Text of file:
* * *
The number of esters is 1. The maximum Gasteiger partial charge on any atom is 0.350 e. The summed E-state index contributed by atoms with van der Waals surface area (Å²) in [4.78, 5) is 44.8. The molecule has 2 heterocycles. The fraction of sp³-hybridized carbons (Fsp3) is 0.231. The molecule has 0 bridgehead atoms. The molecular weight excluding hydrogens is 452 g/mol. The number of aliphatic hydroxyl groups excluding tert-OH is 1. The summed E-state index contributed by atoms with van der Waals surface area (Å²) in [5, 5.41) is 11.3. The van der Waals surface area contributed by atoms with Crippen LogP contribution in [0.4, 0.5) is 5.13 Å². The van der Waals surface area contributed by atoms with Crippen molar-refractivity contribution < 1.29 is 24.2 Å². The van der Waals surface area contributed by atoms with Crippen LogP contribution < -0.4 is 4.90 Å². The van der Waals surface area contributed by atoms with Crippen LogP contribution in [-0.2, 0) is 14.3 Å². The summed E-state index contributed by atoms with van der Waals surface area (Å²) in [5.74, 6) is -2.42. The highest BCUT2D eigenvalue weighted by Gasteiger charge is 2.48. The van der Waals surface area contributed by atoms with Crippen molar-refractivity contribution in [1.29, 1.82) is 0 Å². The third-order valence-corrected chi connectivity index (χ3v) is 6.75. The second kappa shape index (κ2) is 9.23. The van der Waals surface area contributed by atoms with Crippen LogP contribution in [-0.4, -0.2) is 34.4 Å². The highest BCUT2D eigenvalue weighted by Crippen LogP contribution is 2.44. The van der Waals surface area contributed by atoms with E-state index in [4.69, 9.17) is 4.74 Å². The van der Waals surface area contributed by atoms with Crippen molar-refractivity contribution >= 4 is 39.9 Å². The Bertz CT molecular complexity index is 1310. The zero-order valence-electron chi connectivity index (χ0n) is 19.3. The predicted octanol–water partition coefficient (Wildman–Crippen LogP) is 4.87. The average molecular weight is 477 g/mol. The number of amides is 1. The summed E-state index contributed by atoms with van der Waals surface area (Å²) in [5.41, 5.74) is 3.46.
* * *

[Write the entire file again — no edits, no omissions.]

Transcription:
The number of esters is 1. The maximum Gasteiger partial charge on any atom is 0.350 e. The summed E-state index contributed by atoms with van der Waals surface area (Å²) in [4.78, 5) is 44.8. The molecule has 2 heterocycles. The fraction of sp³-hybridized carbons (Fsp3) is 0.231. The molecule has 0 bridgehead atoms. The molecular weight excluding hydrogens is 452 g/mol. The number of aliphatic hydroxyl groups excluding tert-OH is 1. The summed E-state index contributed by atoms with van der Waals surface area (Å²) in [5, 5.41) is 11.3. The van der Waals surface area contributed by atoms with Crippen LogP contribution in [0.4, 0.5) is 5.13 Å². The van der Waals surface area contributed by atoms with Crippen molar-refractivity contribution < 1.29 is 24.2 Å². The van der Waals surface area contributed by atoms with Crippen LogP contribution < -0.4 is 4.90 Å². The van der Waals surface area contributed by atoms with Crippen LogP contribution in [-0.2, 0) is 14.3 Å². The summed E-state index contributed by atoms with van der Waals surface area (Å²) in [5.74, 6) is -2.42. The highest BCUT2D eigenvalue weighted by Gasteiger charge is 2.48. The van der Waals surface area contributed by atoms with Crippen molar-refractivity contribution in [1.29, 1.82) is 0 Å². The third-order valence-corrected chi connectivity index (χ3v) is 6.75. The second kappa shape index (κ2) is 9.23. The van der Waals surface area contributed by atoms with Crippen LogP contribution in [-0.4, -0.2) is 34.4 Å². The highest BCUT2D eigenvalue weighted by Crippen LogP contribution is 2.44. The van der Waals surface area contributed by atoms with E-state index in [4.69, 9.17) is 4.74 Å². The van der Waals surface area contributed by atoms with Crippen molar-refractivity contribution >= 4 is 39.9 Å². The Bertz CT molecular complexity index is 1310. The zero-order valence-electron chi connectivity index (χ0n) is 19.3. The predicted octanol–water partition coefficient (Wildman–Crippen LogP) is 4.87. The average molecular weight is 477 g/mol. The number of amides is 1. The summed E-state index contributed by atoms with van der Waals surface area (Å²) in [5.41, 5.74) is 3.46.